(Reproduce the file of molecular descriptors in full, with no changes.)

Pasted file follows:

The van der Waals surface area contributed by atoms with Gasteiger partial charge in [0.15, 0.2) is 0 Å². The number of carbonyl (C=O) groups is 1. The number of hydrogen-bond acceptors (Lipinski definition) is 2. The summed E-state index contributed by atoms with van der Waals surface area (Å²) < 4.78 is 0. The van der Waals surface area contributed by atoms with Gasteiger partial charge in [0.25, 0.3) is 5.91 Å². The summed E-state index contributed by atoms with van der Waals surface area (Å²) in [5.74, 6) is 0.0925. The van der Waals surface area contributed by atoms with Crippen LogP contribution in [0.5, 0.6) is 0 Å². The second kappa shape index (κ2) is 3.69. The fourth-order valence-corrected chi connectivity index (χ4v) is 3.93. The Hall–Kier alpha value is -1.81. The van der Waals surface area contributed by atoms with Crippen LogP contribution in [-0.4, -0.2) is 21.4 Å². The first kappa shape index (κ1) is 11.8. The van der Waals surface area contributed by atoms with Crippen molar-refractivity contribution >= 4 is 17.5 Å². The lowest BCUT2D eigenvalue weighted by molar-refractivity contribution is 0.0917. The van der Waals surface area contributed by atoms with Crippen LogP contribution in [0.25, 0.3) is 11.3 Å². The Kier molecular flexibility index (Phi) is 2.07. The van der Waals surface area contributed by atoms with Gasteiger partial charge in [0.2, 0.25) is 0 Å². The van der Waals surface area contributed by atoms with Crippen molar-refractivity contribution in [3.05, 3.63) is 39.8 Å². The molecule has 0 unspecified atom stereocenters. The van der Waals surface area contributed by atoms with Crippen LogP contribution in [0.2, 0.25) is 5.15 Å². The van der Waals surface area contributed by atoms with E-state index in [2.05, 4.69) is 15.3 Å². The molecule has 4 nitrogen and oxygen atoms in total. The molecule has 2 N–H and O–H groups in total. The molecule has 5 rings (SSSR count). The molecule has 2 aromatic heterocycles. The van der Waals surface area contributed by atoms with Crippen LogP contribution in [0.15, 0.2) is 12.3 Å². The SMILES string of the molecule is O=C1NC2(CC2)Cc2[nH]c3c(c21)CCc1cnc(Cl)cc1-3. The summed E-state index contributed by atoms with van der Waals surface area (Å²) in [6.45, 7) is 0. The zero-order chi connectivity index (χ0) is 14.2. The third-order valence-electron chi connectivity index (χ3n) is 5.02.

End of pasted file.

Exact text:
The van der Waals surface area contributed by atoms with Gasteiger partial charge in [0.15, 0.2) is 0 Å². The number of carbonyl (C=O) groups is 1. The number of hydrogen-bond acceptors (Lipinski definition) is 2. The summed E-state index contributed by atoms with van der Waals surface area (Å²) < 4.78 is 0. The van der Waals surface area contributed by atoms with Gasteiger partial charge in [0.25, 0.3) is 5.91 Å². The summed E-state index contributed by atoms with van der Waals surface area (Å²) in [5.74, 6) is 0.0925. The van der Waals surface area contributed by atoms with Crippen LogP contribution in [0.5, 0.6) is 0 Å². The second kappa shape index (κ2) is 3.69. The fourth-order valence-corrected chi connectivity index (χ4v) is 3.93. The Hall–Kier alpha value is -1.81. The van der Waals surface area contributed by atoms with Crippen LogP contribution in [-0.4, -0.2) is 21.4 Å². The first kappa shape index (κ1) is 11.8. The van der Waals surface area contributed by atoms with Crippen molar-refractivity contribution >= 4 is 17.5 Å². The lowest BCUT2D eigenvalue weighted by molar-refractivity contribution is 0.0917. The van der Waals surface area contributed by atoms with Crippen LogP contribution in [0.25, 0.3) is 11.3 Å². The Kier molecular flexibility index (Phi) is 2.07. The van der Waals surface area contributed by atoms with Gasteiger partial charge in [0.2, 0.25) is 0 Å². The van der Waals surface area contributed by atoms with Crippen molar-refractivity contribution in [3.05, 3.63) is 39.8 Å². The molecule has 0 unspecified atom stereocenters. The van der Waals surface area contributed by atoms with Crippen LogP contribution in [0.2, 0.25) is 5.15 Å². The van der Waals surface area contributed by atoms with E-state index in [2.05, 4.69) is 15.3 Å². The molecule has 4 nitrogen and oxygen atoms in total. The molecule has 2 N–H and O–H groups in total. The molecule has 5 rings (SSSR count). The molecule has 2 aromatic heterocycles. The van der Waals surface area contributed by atoms with Crippen LogP contribution in [0.15, 0.2) is 12.3 Å². The SMILES string of the molecule is O=C1NC2(CC2)Cc2[nH]c3c(c21)CCc1cnc(Cl)cc1-3. The summed E-state index contributed by atoms with van der Waals surface area (Å²) in [6.45, 7) is 0. The zero-order chi connectivity index (χ0) is 14.2. The third-order valence-electron chi connectivity index (χ3n) is 5.02.